A group of Senate Democrats is asking the Justice Department to look into the expulsion of two Tennessee lawmakers last week.
Democrat Sens. Chuck Schumer (N.Y.), Raphael Warnock (Ga.), Chris Murphy (Conn.), Alex Padilla (Calif.) and Brian Schatz (Hawaii) sent a letter to Attorney General Merrick Garland on Wednesday to call on the Justice Department to investigate the expulsions of Tennessee state Reps. Justin Pearson (D-Memphis) and Justin Jones (D-Nashville).
The lawmakers urged the Department to use “all available legal authorities” in investigating the expulsions to determine if the move violated the Constitution or federal civil rights laws, according to the letter obtained by The Hill.
The letter pointed to the Nashville Covenant School shooting that prompted the group of three Democrat lawmakers — Jones, Pearson and state Rep. Gloria Johnson (D-Knoxville) — to protest against gun violence. The shooting left six people dead, including three 9-year-olds, which led gun safety reform groups in Tennessee to call for change.
“Their tragedy shattered hearts across our country and galvanized Americans—particularly young Americans in Tennessee—to peacefully demand their legislators act,” the letter said. “These deeply moving expressions of democratic participation follow America’s long tradition of peaceful, non-violent protest, perfected during the struggles and triumphs of the Civil Rights Movement.”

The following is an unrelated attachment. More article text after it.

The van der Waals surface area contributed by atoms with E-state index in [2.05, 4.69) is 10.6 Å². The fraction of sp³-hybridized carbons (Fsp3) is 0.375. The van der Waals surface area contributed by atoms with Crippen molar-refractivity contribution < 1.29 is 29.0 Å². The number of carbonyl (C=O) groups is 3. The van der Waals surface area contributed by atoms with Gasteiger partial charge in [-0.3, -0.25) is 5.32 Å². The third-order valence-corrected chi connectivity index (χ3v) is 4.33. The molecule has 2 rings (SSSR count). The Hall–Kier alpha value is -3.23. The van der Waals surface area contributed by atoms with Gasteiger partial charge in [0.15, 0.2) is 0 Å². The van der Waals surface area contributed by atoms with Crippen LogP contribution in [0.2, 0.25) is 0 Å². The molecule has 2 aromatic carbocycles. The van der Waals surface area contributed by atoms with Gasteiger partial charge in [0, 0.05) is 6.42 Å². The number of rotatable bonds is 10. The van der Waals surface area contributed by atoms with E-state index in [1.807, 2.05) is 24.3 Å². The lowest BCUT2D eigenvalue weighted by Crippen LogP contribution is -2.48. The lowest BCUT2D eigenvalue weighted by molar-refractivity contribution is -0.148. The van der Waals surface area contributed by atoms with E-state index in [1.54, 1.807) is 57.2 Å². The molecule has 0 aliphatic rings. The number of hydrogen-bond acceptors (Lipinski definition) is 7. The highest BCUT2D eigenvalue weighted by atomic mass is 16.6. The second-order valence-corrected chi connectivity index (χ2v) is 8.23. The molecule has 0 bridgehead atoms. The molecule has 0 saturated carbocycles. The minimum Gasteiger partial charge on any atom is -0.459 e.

The lawmakers went on to denounce the move to expel Pearson and Jones as undemocratic. The lawmakers also wrote that the Tennessee state legislature has never expelled a member for violating house procedures, but that expulsion is typically reserved for more serious violations, like ethical or criminal misconduct.
“Silencing legislators on the basis of their views or their participation in protected speech or protest is antithetical to American democracy and values,” the lawmakers wrote in the letter. “We cannot allow states to cite minor procedural violations as pretextual excuses to remove democratically-elected representatives, especially when these expulsions may have been at least partially on the basis of race. Allowing such behavior sets a dangerous—and undemocratic—precedent.”
Johnson, a white woman, survived her vote, but Pearson and Jones, two Black men, were voted out. Jones was appointed by the Nashville City Council on Monday to be sworn back in to the House to serve as an interim representative for his district.
“In taking this radical action, rather than responding to the intolerable violence inflicted upon a Tennessee community, the Tennessee House of Representatives chose to silence Black members of their own body who were protesting nonviolently, in response to violence,” the letter states.
The letter also cites a Supreme Court opinion, Bond v. Floyd (1966), that was issued after the Georgia state legislature refused to seat Julian Bond, an elected Black man, to the state assembly. The ruling the letter cited read, “Legislators have an obligation to take positions on controversial political questions so that their constituents can be fully informed by them,” and ultimately unanimously ruled that it was unconstitutional not to seat him.
“We are deeply concerned that without immediate action by the U.S. Department of Justice, antidemocratic actors will only be emboldened, and we will see more troubling and more frequent incidents meant to unravel our democratic fabric,” the lawmakers concluded. “Thank you for your work to protect our democracy.”
The Washington Post first reported the letter sent to the Justice Department earlier Wednesday.